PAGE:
Beware of space heater claimsWith the cold weather we’re experiencing, many people might use electric space heaters to take off the chill. Otter Tail Power Company offers these tips for buying and using portable electric space heaters to help ensure efficiency and safety:
With the cold weather we’re experiencing, many people might use electric space heaters to take off the chill.
Otter Tail Power Company offers these tips for buying and using portable electric space heaters to help ensure efficiency and safety:
Don't fall for claims of added efficiency on overpriced electric space heaters. All electric space heaters operate at 100 percent efficiency.
Because they convert all of the electricity they use to heat, they all are equally efficient so claims of added efficiency are false – no matter how elaborate the cabinet that holds the heater.
The only feature of an electric heater that affects the amount of heat the unit can generate is wattage. A 1,000-watt heater uses 1 kilowatt-hour per hour of operation no matter what type of heater it is. (Heat pumps are the only option that can claim greater efficiency because these units capture free heat from the environment.)
The type of heater you choose can help you feel more comfortable.
For example, an electric heater that distributes warmth from a greater surface area, such as a portable baseboard or a radiator-shaped heater, can increase comfort by distributing heat more evenly.
A small fan-forced heater of the same wattage, meanwhile, will produce the same amount of heat but at a higher intensity and be more localized. But either will heat your room.
Select a portable electric heater that has a thermostat so it doesn't run all the time.
A unit with a thermostat can help maintain a constant temperature and not overheat an area.
If using a heater without a thermostat, consider operating it on a timer to avoid wasting energy.
A thermostat also may help avoid safety issues should the heater be left on when no one is home or attending it.
Select the proper wattage for a portable electric space heater so it doesn’t overload your electrical wiring and create a fire safety issue.
Don’t be tempted to buy a higher-wattage unit because of the additional heat it can deliver unless you know you have adequate capacity in your home wiring.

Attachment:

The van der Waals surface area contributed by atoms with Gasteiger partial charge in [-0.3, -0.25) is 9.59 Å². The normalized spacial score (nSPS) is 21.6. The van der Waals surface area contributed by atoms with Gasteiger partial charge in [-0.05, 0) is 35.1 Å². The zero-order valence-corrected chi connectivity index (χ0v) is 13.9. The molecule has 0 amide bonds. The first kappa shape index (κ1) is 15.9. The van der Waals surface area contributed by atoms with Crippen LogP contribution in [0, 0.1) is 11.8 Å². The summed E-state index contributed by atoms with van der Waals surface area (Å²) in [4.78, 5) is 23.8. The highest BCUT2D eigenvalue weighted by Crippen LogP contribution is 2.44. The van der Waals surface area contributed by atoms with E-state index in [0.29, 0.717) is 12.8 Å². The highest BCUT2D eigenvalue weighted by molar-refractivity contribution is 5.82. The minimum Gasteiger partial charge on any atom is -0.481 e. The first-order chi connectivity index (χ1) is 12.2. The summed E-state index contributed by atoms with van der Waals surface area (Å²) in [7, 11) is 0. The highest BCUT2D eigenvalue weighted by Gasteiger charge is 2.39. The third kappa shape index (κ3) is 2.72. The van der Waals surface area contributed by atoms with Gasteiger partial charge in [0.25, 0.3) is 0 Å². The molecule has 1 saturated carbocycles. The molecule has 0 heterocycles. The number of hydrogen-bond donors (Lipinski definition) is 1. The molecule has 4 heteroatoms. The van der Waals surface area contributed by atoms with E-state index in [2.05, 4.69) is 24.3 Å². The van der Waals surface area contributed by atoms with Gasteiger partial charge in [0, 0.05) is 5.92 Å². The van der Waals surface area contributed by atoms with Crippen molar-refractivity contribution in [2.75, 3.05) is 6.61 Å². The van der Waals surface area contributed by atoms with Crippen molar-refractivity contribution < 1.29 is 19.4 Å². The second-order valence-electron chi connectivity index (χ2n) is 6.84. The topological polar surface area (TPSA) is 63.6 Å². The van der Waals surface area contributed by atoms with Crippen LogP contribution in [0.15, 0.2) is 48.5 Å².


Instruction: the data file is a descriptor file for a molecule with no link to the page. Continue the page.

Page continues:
The smaller the wattage the less likely it will overload your wiring. Portable electric heaters come in a variety of sizes. The most common are 1,000-watt and 1,500-watt units, and some have low, medium, and high settings.
One sign of an overloaded circuit is blown fuses or tripped circuit breakers. Here are some other indicators.
Make sure that the outlet into which you plug your portable electric space heater is tight fitting.
Feel the outlet surface after the unit has operated for a while. If the outlet, or the wall surrounding it, becomes warm, the wiring is overloaded. Discontinue using that outlet for your heater or consider a lower-wattage heater.
Do not use a circuit that has many other items plugged into it.
Look for a portable electric heater that automatically shuts off if tipped over and that has protective casing over the heating element to avoid the potential for burns.
Never use a portable electric space heater or any electric appliance near wet areas such as bathtubs and sinks.
Avoid using an extension cord but, if one is needed, be sure it has at least 12-gauge wire.
Keep portable electric space heaters away from flammable materials such as curtains, bedding, newspapers, etc.
Read and follow manufacturer’s instructions and make sure a portable electric space heater is UL labeled.
If you have questions about energy conservation, energy prices, or about how an electric space heater might affect your electric service bill, call Otter Tail Power Company’s Idea Center at 800-493-3299.
To learn more about Otter Tail Power Company visit www.otpco.com. To learn more about Otter Tail Corporation visit www.ottertail.com.